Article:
The applicant has remained in custody since 9 November 2018, amounting to another 188 days.  In total, he has been in prison for his offences for a total of 1,059 days or 2.9 years.  Orders should be made for his immediate release, but under supervision.  All but about a month of his three year term has been served.  I would reduce that term so that it expires today.  All of the other terms have been served, save for the two and a-half year term which was ordered to be served cumulatively.  To effect his immediate release, the order for that term should be set aside, and he should be released on probation.

Through his counsel, the applicant agrees to a probation order for a period of 12 months.  And the consequences of it, the Court has been told, have been explained to him by his solicitor.  I would order that:

  1. Leave to appeal be granted and the appeal be allowed.
  2. The sentence of three years imprisonment be varied to one of two years and 329 days.
  3. The order for the sentence of two and a-half years imprisonment be set aside and for that offence the applicant be released under the supervision of an authorised corrective services officer for a period of 12 months from today and otherwise upon the terms of an order which counsel should prepare and bring into Court later today.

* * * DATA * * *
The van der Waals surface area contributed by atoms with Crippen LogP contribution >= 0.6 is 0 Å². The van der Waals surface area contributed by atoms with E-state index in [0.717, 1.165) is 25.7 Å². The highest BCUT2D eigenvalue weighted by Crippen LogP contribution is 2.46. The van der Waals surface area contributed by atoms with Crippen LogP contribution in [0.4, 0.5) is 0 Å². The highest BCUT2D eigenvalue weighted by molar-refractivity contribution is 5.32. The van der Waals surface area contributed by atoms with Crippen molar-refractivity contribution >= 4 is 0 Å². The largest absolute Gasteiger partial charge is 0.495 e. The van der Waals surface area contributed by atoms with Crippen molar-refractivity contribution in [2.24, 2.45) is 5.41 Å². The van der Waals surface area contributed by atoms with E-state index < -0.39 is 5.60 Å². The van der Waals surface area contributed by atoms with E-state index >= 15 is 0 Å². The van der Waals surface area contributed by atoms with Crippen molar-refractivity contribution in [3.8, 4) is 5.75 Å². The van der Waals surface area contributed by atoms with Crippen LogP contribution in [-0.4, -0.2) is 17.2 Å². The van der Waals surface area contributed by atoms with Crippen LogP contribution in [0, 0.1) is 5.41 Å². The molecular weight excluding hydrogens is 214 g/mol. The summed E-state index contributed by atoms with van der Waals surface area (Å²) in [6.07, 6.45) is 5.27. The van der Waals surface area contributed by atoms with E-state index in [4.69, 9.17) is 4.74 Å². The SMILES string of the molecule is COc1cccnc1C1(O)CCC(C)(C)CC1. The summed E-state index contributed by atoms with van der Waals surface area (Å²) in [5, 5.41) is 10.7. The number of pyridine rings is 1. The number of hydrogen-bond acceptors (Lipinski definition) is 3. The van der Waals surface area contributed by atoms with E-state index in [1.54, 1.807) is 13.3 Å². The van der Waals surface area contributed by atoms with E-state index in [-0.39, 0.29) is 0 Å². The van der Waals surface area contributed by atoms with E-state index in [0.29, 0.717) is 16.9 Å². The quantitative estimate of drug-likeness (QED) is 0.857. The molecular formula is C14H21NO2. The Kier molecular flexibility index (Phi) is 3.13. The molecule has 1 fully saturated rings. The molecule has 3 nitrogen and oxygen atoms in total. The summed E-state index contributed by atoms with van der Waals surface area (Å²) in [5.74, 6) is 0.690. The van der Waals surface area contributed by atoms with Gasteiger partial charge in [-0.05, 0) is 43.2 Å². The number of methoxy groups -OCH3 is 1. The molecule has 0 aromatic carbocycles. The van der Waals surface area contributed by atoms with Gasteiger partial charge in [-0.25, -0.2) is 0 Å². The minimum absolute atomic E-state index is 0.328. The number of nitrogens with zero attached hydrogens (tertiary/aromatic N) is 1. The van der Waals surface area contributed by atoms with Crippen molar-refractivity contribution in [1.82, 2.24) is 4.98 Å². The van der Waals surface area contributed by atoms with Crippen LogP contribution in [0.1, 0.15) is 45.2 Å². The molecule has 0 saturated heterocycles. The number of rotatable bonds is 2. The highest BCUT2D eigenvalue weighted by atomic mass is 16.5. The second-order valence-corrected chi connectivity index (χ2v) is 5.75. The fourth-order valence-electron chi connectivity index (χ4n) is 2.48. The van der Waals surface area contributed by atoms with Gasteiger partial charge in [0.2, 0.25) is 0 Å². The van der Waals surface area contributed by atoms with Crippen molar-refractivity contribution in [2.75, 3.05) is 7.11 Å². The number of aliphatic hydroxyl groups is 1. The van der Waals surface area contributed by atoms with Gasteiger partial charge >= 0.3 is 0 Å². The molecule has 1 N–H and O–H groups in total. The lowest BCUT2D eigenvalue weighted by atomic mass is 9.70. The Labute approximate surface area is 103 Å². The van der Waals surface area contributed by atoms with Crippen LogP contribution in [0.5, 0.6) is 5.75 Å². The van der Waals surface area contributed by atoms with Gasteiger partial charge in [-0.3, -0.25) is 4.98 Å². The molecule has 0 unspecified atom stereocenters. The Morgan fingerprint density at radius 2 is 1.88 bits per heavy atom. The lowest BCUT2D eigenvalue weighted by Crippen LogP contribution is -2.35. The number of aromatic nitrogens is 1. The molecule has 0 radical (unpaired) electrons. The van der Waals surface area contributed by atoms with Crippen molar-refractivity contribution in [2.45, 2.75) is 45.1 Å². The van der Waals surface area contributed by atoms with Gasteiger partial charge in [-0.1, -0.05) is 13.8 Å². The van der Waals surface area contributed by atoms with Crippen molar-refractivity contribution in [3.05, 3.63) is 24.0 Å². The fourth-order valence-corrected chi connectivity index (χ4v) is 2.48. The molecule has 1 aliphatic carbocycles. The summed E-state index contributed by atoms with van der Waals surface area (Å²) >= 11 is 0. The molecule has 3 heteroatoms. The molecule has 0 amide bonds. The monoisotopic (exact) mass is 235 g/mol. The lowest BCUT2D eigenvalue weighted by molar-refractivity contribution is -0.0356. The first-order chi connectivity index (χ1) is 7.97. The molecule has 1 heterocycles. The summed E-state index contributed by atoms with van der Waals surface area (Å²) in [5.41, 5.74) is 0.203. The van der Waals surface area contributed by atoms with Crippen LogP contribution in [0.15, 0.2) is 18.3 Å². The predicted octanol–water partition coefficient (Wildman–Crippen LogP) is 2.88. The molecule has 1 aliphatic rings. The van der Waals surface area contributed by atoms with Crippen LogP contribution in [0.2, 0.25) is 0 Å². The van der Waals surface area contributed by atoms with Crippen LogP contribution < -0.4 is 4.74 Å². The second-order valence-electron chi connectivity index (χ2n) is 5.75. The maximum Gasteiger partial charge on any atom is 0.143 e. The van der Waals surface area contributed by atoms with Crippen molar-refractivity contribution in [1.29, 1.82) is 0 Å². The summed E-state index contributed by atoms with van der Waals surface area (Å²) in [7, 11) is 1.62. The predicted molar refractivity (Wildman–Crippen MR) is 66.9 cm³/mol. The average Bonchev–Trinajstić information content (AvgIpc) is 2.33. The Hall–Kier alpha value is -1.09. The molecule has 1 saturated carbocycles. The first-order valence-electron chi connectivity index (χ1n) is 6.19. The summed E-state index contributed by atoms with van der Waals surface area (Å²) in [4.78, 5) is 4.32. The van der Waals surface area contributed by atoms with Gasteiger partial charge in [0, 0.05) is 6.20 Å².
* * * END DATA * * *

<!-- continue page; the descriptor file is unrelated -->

MORRISON JA:  I agree.

FRASER JA:  I agree.

Close

Editorial Notes

  • Published Case Name:

    R v Carrington

  • Shortened Case Name:

    R v Carrington

  • MNC:

    [2019] QCA 85

  • Court:

    QCA

  • Judge(s):

    Fraser JA, Morrison JA, McMurdo JA

  • Date:

    16 May 2019

Litigation History

Event Citation or File Date Notes
Primary Judgment DC2495/18; DC2501/18; DC2528/18; DC267/17; DC1702/16 (No Citation) 09 Nov 2018 Date of Sentence.
Appeal Determined (QCA) [2019] QCA 85 16 May 2019 Application for leave to appeal against sentence granted; appeal against sentence allowed; the sentence of three years imprisonment be varied to one of two years and 329 days; the sentence of two and a-half years imprisonment be set aside and for that offence the applicant be released under the supervision of an authorised corrective services officer for a period of 12 months: Fraser JA, Morrison JA and McMurdo JA.

Appeal Status

{solid} Appeal Determined (QCA)